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Alternative careers in and around the law

Law-related career options

Outdoor clerk

Outdoor clerks used to be employed by a solicitors' firm to assist with court-related matters. However, due to cuts in legal aid the role has slowly disappeared. Typical tasks may have included:

  • taking witness statements;
  • attending hearings;
  • taking notes in court;
  • filing documents at court;
  • making prison visits;
  • conducting legal research; and
  • general administration. 

Costs lawyer

A costs lawyer is a specialist lawyer who deals with all aspects of legal costs. They’re often employed where there’s a need to recover costs between the parties in litigation, either by justifying the costs or seeking to reduce the costs claimed against a party.

In addition, courts must now exercise their powers to manage both the case and the costs of the litigation prospectively, and the preparation of costs budgets in litigation is recommended as being undertaken by costs lawyers. Costs lawyers are also instructed to assist in ensuring that clients are properly charged for their solicitor’s work and to prepare claims for costs where a party is receiving legal aid.

Law costs draftsmen do similar work to costs lawyers, and can be a good way to get into a costs lawyer role. Qualified costs lawyers are regulated by the Costs Lawyers Standards Board (CLSB), and thus authorised to undertake reserved legal activities (ie, conduct litigation, appear in court and swear oaths).

As a qualified costs lawyer, you have the right to conduct proceedings and advocate at all levels on costs issues, including at county courts, the High Court, the Court of Appeal and the Supreme Court.

To qualify as a costs lawyer, the CLSB says that you must have:

  • completed and passed the Costs Lawyer Qualification; and
  • completed or be undertaking two years of qualifying experience (ie, work carried out in costs law and practice, while being supervised).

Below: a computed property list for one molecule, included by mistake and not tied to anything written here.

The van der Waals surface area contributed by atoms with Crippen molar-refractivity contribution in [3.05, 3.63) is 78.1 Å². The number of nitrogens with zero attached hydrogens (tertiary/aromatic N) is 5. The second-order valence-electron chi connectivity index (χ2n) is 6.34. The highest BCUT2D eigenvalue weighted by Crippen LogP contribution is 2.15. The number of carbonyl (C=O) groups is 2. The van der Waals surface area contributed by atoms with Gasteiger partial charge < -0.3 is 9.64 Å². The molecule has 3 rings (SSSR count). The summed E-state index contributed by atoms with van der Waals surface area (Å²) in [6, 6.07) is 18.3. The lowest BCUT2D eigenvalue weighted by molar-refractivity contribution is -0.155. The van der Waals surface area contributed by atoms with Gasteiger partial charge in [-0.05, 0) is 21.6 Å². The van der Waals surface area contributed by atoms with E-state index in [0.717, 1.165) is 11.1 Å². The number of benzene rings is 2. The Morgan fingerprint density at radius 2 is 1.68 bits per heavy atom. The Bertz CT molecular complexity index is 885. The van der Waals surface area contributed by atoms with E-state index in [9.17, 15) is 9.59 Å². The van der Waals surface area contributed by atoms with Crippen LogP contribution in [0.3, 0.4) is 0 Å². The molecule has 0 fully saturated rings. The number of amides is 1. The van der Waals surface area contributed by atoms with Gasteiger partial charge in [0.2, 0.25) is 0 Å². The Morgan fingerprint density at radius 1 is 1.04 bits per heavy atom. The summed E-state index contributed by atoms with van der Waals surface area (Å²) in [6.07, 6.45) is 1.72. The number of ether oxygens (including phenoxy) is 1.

The qualifying experience can be undertaken during our after studying for the Costs Lawyer qualification, “subject to certain conditions”.

Find out more about becoming a costs lawyer via the CLSB website and the Association of Costs Lawyers website. 

CILEX legal executive

The Chartered Institute of Legal Executives (CILEX) was established in 1963 with the aim of recognising the skills offered by lawyers’ clerks in England and Wales. CILEX now represents around 21,000 individuals who are employed in various legal institutions in the UK, including private practice law firms, local government and commerce and industry.

CILEX legal executives are qualified lawyers who have at least three years’ experience of working under the supervision of a solicitor, have passed the CILEX exams and met the work-based learning outcomes.

A fully qualified and experienced chartered legal executive can undertake many of the legal activities that solicitors do. For example, chartered legal executives will have their own clients and can undertake representation in court where appropriate.

Some common areas of specialism are:

  • conveyancing – the legal side of buying and selling property;
  • family – advising on divorce and matters affecting children;
  • crime – defending and prosecuting people accused of crimes;
  • company and business law – advising on legislation that affects clients’ businesses such as tax, contract and employment law;
  • litigation – advising clients who are in dispute with someone else;
  • probate – dealing with wills, trusts and inheritance tax; and
  • personal injury – handling accident claims.

Chartered legal executives are recognised by the Ministry of Justice as qualified lawyers and are eligible for judicial appointments and partnerships in law firms and can also be advocates. 

CILEX is particularly attractive to those seeking a law qualification from a variety of groups, including recent school leavers, graduates, legal support staff, mature students and career-changers. For more information on becoming a legal executive and the CPQ, see LCN’s CILEX page and the CILEX website.

However, for those who haven’t started studying yet, the new CILEX Profession Qualification (CPQ) will be the route to follow (find out more in the CILEX Lawyer section below). 

CILEX Lawyer

In 2021, CILEX launched the CPQ, a new approach to on-the-job training that marries legal knowledge with the practical skills, behaviours and commercial awareness required to be a successful lawyer. The CPQ is a three-stage “progressive qualification framework”, which has three different entry points dependent on your current status (eg, whether you have a law or non-law degree, or are a school leaver).